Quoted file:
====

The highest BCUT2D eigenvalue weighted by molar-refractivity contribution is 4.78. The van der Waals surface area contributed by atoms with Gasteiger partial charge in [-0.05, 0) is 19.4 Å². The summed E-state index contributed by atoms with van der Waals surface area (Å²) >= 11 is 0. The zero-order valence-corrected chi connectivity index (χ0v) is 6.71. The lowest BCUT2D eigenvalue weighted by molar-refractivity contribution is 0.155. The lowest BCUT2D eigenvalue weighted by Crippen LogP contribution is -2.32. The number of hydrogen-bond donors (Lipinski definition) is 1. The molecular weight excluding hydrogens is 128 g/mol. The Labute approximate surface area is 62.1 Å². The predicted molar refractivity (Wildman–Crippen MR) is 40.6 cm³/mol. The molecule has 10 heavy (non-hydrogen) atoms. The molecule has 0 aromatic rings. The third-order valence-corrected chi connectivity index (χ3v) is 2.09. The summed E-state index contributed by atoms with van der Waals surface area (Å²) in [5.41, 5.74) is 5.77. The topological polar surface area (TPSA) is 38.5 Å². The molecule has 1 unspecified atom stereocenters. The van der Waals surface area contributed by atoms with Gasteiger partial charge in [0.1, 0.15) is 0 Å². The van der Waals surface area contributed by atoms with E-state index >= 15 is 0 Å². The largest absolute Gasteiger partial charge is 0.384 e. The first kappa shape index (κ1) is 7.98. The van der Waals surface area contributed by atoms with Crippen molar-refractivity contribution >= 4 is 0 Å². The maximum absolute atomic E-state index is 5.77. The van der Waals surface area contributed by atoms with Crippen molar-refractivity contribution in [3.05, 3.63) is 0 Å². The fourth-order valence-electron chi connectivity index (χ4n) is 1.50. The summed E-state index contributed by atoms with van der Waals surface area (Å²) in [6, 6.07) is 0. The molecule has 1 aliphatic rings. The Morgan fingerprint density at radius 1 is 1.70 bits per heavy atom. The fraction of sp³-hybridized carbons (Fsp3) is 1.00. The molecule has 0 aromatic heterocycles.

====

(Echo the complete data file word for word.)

The highest BCUT2D eigenvalue weighted by molar-refractivity contribution is 4.78. The van der Waals surface area contributed by atoms with Gasteiger partial charge in [-0.05, 0) is 19.4 Å². The summed E-state index contributed by atoms with van der Waals surface area (Å²) >= 11 is 0. The zero-order valence-corrected chi connectivity index (χ0v) is 6.71. The lowest BCUT2D eigenvalue weighted by molar-refractivity contribution is 0.155. The lowest BCUT2D eigenvalue weighted by Crippen LogP contribution is -2.32. The number of hydrogen-bond donors (Lipinski definition) is 1. The molecular weight excluding hydrogens is 128 g/mol. The Labute approximate surface area is 62.1 Å². The predicted molar refractivity (Wildman–Crippen MR) is 40.6 cm³/mol. The molecule has 10 heavy (non-hydrogen) atoms. The molecule has 0 aromatic rings. The third-order valence-corrected chi connectivity index (χ3v) is 2.09. The summed E-state index contributed by atoms with van der Waals surface area (Å²) in [5.41, 5.74) is 5.77. The topological polar surface area (TPSA) is 38.5 Å². The molecule has 1 unspecified atom stereocenters. The van der Waals surface area contributed by atoms with Gasteiger partial charge in [0.1, 0.15) is 0 Å². The van der Waals surface area contributed by atoms with E-state index >= 15 is 0 Å². The largest absolute Gasteiger partial charge is 0.384 e. The first kappa shape index (κ1) is 7.98. The van der Waals surface area contributed by atoms with Crippen molar-refractivity contribution >= 4 is 0 Å². The maximum absolute atomic E-state index is 5.77. The van der Waals surface area contributed by atoms with Crippen molar-refractivity contribution in [3.05, 3.63) is 0 Å². The fourth-order valence-electron chi connectivity index (χ4n) is 1.50. The summed E-state index contributed by atoms with van der Waals surface area (Å²) in [6, 6.07) is 0. The molecule has 1 aliphatic rings. The Morgan fingerprint density at radius 1 is 1.70 bits per heavy atom. The fraction of sp³-hybridized carbons (Fsp3) is 1.00. The molecule has 0 aromatic heterocycles.